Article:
Before I wrote even a word of this book, a number of people who wished me well suggested I drop the project. They knew the kind of books I’d done in the past, and of my tendency to kid around in print, and they suggested that in this instance that would be a very, very bad idea. As one bluntly put it, “You don’t make light about race in this country.”
That was not my intention, I countered. And what was he talking about, anyway? There are those who make light about race all the time. Richard Pryor built a whole career on it, and so have dozens of his successors and imitators, more than a few of them wildly profane.
Okay, I got it: what they meant is that white people can’t make light about race. Or, for that matter, say things in deadly earnest that violate the ever-evolving rules of what is permissible. And that holds especially true for white conservatives.
I sincerely appreciated it all – I too live in the world of Al Sharpton and The New York Times, if only at its margins – but their concern also provoked a question: Why not? Aren’t the issues surrounding race, from the social fallout of single parent families to the ways racial preferences distort the very meaning of equity and justice as embodied in the nation’s founding documents, of concern to us all? Moreover, hasn’t the impulse to ignore or justify or even celebrate behaviors that once have been everywhere condemned as dysfunctional led to the collapse of standards generally? Indeed, as a reformed white liberal I can say with complete assurance that white liberals share many of the same concerns, even if they’d be mortified to be overheard voicing them among strangers.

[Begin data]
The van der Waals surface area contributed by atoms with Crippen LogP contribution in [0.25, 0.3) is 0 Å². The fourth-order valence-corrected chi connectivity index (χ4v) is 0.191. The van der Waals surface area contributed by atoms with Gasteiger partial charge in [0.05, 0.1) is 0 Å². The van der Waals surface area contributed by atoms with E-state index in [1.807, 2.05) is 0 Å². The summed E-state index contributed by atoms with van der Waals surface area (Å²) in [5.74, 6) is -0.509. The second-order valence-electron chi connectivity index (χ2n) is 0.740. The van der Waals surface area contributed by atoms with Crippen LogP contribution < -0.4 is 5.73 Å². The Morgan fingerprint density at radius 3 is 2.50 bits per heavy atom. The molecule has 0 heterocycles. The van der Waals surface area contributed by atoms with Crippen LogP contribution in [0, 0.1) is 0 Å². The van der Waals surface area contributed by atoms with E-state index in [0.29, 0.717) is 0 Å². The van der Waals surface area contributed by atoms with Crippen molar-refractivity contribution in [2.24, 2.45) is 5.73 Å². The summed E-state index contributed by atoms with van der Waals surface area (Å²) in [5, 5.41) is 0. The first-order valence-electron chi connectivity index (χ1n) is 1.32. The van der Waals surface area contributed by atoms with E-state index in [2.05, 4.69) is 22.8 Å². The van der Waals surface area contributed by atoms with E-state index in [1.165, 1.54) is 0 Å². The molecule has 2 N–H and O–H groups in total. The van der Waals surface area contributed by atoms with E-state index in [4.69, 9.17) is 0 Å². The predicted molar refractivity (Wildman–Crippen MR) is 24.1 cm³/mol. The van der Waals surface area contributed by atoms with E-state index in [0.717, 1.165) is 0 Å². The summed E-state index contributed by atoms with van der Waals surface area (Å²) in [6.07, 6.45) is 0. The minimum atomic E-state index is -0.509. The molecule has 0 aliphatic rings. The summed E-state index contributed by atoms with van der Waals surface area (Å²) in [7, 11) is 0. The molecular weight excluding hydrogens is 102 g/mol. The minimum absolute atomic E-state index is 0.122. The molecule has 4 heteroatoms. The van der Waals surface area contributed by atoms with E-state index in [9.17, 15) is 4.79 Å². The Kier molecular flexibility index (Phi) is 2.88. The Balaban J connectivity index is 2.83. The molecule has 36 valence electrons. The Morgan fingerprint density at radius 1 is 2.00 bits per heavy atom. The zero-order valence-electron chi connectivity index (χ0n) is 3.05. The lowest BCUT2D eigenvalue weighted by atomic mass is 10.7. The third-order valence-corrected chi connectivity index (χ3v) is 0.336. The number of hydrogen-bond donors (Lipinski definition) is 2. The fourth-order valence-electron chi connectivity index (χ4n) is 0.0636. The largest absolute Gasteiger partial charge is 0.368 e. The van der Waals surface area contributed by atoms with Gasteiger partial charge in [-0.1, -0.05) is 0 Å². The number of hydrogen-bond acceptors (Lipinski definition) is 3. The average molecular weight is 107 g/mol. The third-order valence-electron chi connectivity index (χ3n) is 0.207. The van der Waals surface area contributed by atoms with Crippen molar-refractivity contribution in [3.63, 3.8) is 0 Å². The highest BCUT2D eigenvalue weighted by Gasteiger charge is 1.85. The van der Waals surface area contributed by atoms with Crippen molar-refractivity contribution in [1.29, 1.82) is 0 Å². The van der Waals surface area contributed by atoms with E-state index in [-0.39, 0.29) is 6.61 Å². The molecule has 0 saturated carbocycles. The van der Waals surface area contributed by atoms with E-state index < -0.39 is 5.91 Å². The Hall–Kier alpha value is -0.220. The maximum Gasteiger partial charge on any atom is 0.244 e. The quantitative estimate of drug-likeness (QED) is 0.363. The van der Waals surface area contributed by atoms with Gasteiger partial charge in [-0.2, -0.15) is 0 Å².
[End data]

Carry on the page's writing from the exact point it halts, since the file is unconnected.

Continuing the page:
Quite simply, the fear and unspoken prohibitions that have long governed the conversation about the single most important issue on the public agenda have served only to undermine genuine progress on the racial front.
And the time has come to move past that.